The Layers of a Story – A Quick Summary

One of the most challenging portions of writing your book is the first paragraph, the first line. Setting aside its importance ( like it can make a reader close your book) there are other things to consider as a writer.

When a story begins, three things make the mold.

  1. A Dialogue tag
  2. Describing the setting/scene
  3. Moving the character

While you spend days upon days, pulling your hair, deciding which of the three to use for the first sentence of your book. I’m going to tell you that your entire book is, of course, made these from beginning to end. You need dialogue tags to communicate, you need a place for the story to unfold, and lastly, you need characters to move about.

The Superficial Layer

On the superficial level, we only allow our reader to see the three. Here they find character progression, dialogue, plot. And quite frankly…that’s all they need to get them from the first chapter to the last, but what is underneath?

The Layer of Everyday Foundations

If the Superficial Layers is the black crust of a recently cooled lava, underneath is find heat, your Everyday Foundations. These keep the story moving but applying these elements.

  • Time, year, month, day,
  • Social and Economic factors like  wars, currency, education
  • Religion, cultures,
  • Phenomena
  • The list can go on!

Layer of World Building

Here you find the world you created. The reason this is below Everyday Foundations is that foundations advance through the story, and World Building is the gear that turns before they go into motion. Though they both could go hand in hand, world building respects what was created. Everyday Foundations will change. For example:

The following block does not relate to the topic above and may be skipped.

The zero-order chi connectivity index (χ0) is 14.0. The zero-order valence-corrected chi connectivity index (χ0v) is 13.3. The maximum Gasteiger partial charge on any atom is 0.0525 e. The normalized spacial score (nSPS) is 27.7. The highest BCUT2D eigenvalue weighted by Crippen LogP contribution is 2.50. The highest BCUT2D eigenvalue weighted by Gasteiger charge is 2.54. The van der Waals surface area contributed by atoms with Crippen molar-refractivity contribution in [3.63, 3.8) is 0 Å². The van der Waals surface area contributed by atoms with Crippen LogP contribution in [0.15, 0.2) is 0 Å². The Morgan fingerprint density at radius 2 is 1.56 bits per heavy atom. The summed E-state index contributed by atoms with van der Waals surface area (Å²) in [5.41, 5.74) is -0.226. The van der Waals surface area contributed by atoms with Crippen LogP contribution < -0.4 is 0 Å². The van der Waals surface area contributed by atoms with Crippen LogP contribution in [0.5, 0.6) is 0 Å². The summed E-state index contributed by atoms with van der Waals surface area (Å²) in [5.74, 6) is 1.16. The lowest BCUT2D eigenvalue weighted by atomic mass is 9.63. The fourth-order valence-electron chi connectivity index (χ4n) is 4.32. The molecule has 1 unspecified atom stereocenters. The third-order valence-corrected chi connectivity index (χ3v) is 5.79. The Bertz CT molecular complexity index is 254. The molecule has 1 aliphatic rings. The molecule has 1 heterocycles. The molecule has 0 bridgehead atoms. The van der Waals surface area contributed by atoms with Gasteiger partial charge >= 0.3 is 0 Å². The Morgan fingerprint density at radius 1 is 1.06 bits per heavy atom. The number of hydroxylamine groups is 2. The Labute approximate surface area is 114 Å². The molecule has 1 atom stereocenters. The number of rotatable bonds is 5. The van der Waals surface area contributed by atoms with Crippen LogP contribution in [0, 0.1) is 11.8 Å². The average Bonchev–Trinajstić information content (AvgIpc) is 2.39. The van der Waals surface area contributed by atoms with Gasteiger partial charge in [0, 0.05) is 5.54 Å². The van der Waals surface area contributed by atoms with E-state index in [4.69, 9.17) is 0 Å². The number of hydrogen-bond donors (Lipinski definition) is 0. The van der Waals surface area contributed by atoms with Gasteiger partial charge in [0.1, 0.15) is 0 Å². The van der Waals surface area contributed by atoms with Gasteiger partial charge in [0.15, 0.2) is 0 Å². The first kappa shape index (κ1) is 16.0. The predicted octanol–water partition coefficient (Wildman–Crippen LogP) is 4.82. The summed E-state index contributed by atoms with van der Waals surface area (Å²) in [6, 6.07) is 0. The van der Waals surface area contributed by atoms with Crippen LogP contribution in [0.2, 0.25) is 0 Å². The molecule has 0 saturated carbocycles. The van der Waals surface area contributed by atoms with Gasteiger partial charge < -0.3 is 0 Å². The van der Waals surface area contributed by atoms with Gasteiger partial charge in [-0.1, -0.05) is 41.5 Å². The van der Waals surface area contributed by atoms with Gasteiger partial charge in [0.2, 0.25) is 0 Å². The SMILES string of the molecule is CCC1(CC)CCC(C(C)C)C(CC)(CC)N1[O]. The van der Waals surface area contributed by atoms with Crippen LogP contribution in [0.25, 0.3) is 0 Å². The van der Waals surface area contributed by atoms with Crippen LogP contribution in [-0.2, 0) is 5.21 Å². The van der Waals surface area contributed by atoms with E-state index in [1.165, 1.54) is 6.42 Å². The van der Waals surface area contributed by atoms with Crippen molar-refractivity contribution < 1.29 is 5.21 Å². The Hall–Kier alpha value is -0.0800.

For a utopian world to be considered a desirable place to live, there must be some kind of protection that also gives individuals food and shelter. Are these mountains or perhaps a protective dome? In the layer of Everyday Foundations, an army could overtake this utopian world and demolish it. But the story didn’t start that way and now we know that protective domes can be broken.

Layer of Lore

Behind World Building is my favorite part. It is the ground level that allows the lava of your layers to travel and disperse. They make the shapes, the building blocks of your world. Let’s stay here for a moment. Let’s say in your fantasy world, a goddess gave her life to save the world from collapsing. The building blocks of your world is that after this goddess, the world continued without her. Perhaps the people she saved paid reverence to her by giving their daughters her name. Maybe they built a temple.

In lore, you know more about this goddess, who she was, why she did what she did, and what led her to it. Granted, readers may not care about this for as long as you move the story, but there are few, like me, who love to dig for more information.

You don’t necessarily need to fill these layers to at max capacity. A world can remain immersive in its mystery, but creating lore can stimulate you to generate more ideas.

Which layer do you excel in?

I hope this was insightful, Keep writing.